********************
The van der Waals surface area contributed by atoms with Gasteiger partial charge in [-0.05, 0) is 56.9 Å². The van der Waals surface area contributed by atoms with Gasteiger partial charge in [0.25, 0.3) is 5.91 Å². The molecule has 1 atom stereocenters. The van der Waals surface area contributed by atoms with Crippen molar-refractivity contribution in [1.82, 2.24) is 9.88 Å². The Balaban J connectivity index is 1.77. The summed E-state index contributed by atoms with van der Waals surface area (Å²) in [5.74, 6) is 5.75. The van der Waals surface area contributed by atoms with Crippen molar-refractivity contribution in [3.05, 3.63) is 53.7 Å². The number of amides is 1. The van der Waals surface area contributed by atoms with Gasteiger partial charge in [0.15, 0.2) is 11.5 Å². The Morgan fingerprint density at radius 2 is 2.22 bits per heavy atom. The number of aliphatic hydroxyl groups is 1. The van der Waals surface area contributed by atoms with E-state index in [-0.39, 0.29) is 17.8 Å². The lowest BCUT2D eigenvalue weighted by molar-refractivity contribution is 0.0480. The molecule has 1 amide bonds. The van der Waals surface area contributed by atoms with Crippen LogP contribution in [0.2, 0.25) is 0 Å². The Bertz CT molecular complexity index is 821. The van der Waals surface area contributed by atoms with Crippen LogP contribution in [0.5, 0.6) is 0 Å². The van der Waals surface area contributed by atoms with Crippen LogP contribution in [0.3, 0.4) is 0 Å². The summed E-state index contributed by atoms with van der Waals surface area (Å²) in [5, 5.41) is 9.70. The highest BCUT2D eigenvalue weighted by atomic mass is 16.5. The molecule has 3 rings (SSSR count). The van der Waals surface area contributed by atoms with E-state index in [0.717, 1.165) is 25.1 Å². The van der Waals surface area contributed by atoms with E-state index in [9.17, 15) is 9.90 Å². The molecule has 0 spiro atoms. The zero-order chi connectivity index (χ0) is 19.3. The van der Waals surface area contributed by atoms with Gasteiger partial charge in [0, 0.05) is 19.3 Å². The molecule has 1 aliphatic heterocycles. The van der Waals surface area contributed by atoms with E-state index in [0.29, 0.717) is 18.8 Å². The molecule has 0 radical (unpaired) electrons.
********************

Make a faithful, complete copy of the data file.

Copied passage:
The van der Waals surface area contributed by atoms with Gasteiger partial charge in [-0.05, 0) is 56.9 Å². The van der Waals surface area contributed by atoms with Gasteiger partial charge in [0.25, 0.3) is 5.91 Å². The molecule has 1 atom stereocenters. The van der Waals surface area contributed by atoms with Crippen molar-refractivity contribution in [1.82, 2.24) is 9.88 Å². The Balaban J connectivity index is 1.77. The summed E-state index contributed by atoms with van der Waals surface area (Å²) in [5.74, 6) is 5.75. The van der Waals surface area contributed by atoms with Crippen molar-refractivity contribution in [3.05, 3.63) is 53.7 Å². The number of amides is 1. The van der Waals surface area contributed by atoms with Gasteiger partial charge in [0.15, 0.2) is 11.5 Å². The Morgan fingerprint density at radius 2 is 2.22 bits per heavy atom. The number of aliphatic hydroxyl groups is 1. The van der Waals surface area contributed by atoms with E-state index in [-0.39, 0.29) is 17.8 Å². The lowest BCUT2D eigenvalue weighted by molar-refractivity contribution is 0.0480. The molecule has 1 amide bonds. The van der Waals surface area contributed by atoms with Crippen LogP contribution in [0.2, 0.25) is 0 Å². The Bertz CT molecular complexity index is 821. The van der Waals surface area contributed by atoms with Crippen LogP contribution in [0.5, 0.6) is 0 Å². The van der Waals surface area contributed by atoms with Crippen LogP contribution in [0.3, 0.4) is 0 Å². The summed E-state index contributed by atoms with van der Waals surface area (Å²) in [5, 5.41) is 9.70. The highest BCUT2D eigenvalue weighted by atomic mass is 16.5. The molecule has 3 rings (SSSR count). The van der Waals surface area contributed by atoms with E-state index in [0.717, 1.165) is 25.1 Å². The van der Waals surface area contributed by atoms with E-state index in [9.17, 15) is 9.90 Å². The molecule has 0 spiro atoms. The zero-order chi connectivity index (χ0) is 19.3. The van der Waals surface area contributed by atoms with Gasteiger partial charge in [0, 0.05) is 19.3 Å². The molecule has 1 aliphatic heterocycles. The van der Waals surface area contributed by atoms with E-state index in [0.29, 0.717) is 18.8 Å². The molecule has 0 radical (unpaired) electrons.